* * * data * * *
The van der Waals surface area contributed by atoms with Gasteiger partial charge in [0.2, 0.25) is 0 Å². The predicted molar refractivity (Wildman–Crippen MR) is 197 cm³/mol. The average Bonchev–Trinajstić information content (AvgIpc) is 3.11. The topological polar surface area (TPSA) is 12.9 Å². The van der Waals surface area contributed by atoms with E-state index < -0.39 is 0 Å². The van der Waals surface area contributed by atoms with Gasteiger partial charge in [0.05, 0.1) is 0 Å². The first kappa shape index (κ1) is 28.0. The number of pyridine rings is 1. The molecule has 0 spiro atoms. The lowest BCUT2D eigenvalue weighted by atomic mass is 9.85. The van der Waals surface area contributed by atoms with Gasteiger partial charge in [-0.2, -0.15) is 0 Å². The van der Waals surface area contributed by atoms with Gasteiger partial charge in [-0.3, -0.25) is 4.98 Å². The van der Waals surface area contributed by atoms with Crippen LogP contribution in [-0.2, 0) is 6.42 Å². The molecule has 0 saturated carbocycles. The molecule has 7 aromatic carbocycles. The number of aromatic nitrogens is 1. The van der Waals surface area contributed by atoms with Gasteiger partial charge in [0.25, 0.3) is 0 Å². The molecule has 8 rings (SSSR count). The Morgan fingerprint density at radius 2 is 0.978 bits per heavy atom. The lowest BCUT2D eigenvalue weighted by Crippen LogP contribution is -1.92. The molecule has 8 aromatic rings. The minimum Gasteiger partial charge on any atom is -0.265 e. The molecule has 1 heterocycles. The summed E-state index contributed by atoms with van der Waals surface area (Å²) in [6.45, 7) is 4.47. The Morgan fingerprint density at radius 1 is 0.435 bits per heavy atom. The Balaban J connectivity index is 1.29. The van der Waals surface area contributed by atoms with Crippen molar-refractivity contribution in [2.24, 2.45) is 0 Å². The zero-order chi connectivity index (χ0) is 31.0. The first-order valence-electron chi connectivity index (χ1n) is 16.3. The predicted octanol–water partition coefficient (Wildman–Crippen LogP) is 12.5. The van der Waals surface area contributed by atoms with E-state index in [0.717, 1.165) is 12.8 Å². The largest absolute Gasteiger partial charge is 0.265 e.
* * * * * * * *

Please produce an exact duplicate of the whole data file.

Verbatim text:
The van der Waals surface area contributed by atoms with Gasteiger partial charge in [0.2, 0.25) is 0 Å². The predicted molar refractivity (Wildman–Crippen MR) is 197 cm³/mol. The average Bonchev–Trinajstić information content (AvgIpc) is 3.11. The topological polar surface area (TPSA) is 12.9 Å². The van der Waals surface area contributed by atoms with E-state index < -0.39 is 0 Å². The van der Waals surface area contributed by atoms with Gasteiger partial charge in [0.05, 0.1) is 0 Å². The first kappa shape index (κ1) is 28.0. The number of pyridine rings is 1. The molecule has 0 spiro atoms. The lowest BCUT2D eigenvalue weighted by atomic mass is 9.85. The van der Waals surface area contributed by atoms with Gasteiger partial charge in [-0.2, -0.15) is 0 Å². The van der Waals surface area contributed by atoms with Gasteiger partial charge in [-0.3, -0.25) is 4.98 Å². The van der Waals surface area contributed by atoms with Crippen LogP contribution in [-0.2, 0) is 6.42 Å². The molecule has 0 saturated carbocycles. The molecule has 7 aromatic carbocycles. The number of aromatic nitrogens is 1. The van der Waals surface area contributed by atoms with Gasteiger partial charge in [0.25, 0.3) is 0 Å². The molecule has 8 rings (SSSR count). The Morgan fingerprint density at radius 2 is 0.978 bits per heavy atom. The lowest BCUT2D eigenvalue weighted by Crippen LogP contribution is -1.92. The molecule has 8 aromatic rings. The minimum Gasteiger partial charge on any atom is -0.265 e. The molecule has 1 heterocycles. The summed E-state index contributed by atoms with van der Waals surface area (Å²) in [6.45, 7) is 4.47. The Morgan fingerprint density at radius 1 is 0.435 bits per heavy atom. The Balaban J connectivity index is 1.29. The van der Waals surface area contributed by atoms with Crippen molar-refractivity contribution in [2.24, 2.45) is 0 Å². The zero-order chi connectivity index (χ0) is 31.0. The first-order valence-electron chi connectivity index (χ1n) is 16.3. The predicted octanol–water partition coefficient (Wildman–Crippen LogP) is 12.5. The van der Waals surface area contributed by atoms with E-state index in [0.717, 1.165) is 12.8 Å². The largest absolute Gasteiger partial charge is 0.265 e.